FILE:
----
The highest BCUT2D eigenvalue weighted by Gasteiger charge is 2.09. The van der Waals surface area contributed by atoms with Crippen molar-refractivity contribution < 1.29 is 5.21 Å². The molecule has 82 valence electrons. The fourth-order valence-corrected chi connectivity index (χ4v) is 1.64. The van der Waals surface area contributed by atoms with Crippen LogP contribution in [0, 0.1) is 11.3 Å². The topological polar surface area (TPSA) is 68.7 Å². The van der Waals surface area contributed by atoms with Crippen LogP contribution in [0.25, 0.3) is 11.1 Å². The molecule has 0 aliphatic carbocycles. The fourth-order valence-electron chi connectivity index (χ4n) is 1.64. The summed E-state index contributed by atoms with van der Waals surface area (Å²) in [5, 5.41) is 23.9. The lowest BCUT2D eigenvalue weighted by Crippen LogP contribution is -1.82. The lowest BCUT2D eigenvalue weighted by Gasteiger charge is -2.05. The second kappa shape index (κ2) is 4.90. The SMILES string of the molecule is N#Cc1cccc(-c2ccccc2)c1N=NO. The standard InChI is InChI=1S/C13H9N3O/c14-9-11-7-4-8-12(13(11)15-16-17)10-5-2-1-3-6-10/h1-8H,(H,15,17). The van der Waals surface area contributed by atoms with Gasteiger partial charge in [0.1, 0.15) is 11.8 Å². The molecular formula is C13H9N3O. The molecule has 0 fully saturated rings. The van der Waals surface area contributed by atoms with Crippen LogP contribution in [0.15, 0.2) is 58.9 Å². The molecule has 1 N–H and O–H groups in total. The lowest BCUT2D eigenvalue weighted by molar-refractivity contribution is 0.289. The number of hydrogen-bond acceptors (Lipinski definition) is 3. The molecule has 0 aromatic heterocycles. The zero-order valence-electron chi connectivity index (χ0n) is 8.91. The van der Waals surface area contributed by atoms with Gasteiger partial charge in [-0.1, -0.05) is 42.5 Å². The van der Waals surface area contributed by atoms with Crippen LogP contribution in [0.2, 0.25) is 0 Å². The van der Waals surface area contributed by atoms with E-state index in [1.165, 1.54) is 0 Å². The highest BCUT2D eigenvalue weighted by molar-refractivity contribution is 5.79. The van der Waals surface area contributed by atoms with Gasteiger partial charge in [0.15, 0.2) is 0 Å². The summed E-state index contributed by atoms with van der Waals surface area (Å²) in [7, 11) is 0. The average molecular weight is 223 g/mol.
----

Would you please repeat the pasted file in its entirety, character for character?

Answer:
The highest BCUT2D eigenvalue weighted by Gasteiger charge is 2.09. The van der Waals surface area contributed by atoms with Crippen molar-refractivity contribution < 1.29 is 5.21 Å². The molecule has 82 valence electrons. The fourth-order valence-corrected chi connectivity index (χ4v) is 1.64. The van der Waals surface area contributed by atoms with Crippen LogP contribution in [0, 0.1) is 11.3 Å². The topological polar surface area (TPSA) is 68.7 Å². The van der Waals surface area contributed by atoms with Crippen LogP contribution in [0.25, 0.3) is 11.1 Å². The molecule has 0 aliphatic carbocycles. The fourth-order valence-electron chi connectivity index (χ4n) is 1.64. The summed E-state index contributed by atoms with van der Waals surface area (Å²) in [5, 5.41) is 23.9. The lowest BCUT2D eigenvalue weighted by Crippen LogP contribution is -1.82. The lowest BCUT2D eigenvalue weighted by Gasteiger charge is -2.05. The second kappa shape index (κ2) is 4.90. The SMILES string of the molecule is N#Cc1cccc(-c2ccccc2)c1N=NO. The standard InChI is InChI=1S/C13H9N3O/c14-9-11-7-4-8-12(13(11)15-16-17)10-5-2-1-3-6-10/h1-8H,(H,15,17). The van der Waals surface area contributed by atoms with Gasteiger partial charge in [0.1, 0.15) is 11.8 Å². The molecular formula is C13H9N3O. The molecule has 0 fully saturated rings. The van der Waals surface area contributed by atoms with Crippen LogP contribution in [0.15, 0.2) is 58.9 Å². The molecule has 1 N–H and O–H groups in total. The lowest BCUT2D eigenvalue weighted by molar-refractivity contribution is 0.289. The number of hydrogen-bond acceptors (Lipinski definition) is 3. The molecule has 0 aromatic heterocycles. The zero-order valence-electron chi connectivity index (χ0n) is 8.91. The van der Waals surface area contributed by atoms with Gasteiger partial charge in [-0.1, -0.05) is 42.5 Å². The van der Waals surface area contributed by atoms with Crippen LogP contribution in [0.2, 0.25) is 0 Å². The van der Waals surface area contributed by atoms with E-state index in [1.165, 1.54) is 0 Å². The highest BCUT2D eigenvalue weighted by molar-refractivity contribution is 5.79. The van der Waals surface area contributed by atoms with Gasteiger partial charge in [0.15, 0.2) is 0 Å². The summed E-state index contributed by atoms with van der Waals surface area (Å²) in [7, 11) is 0. The average molecular weight is 223 g/mol.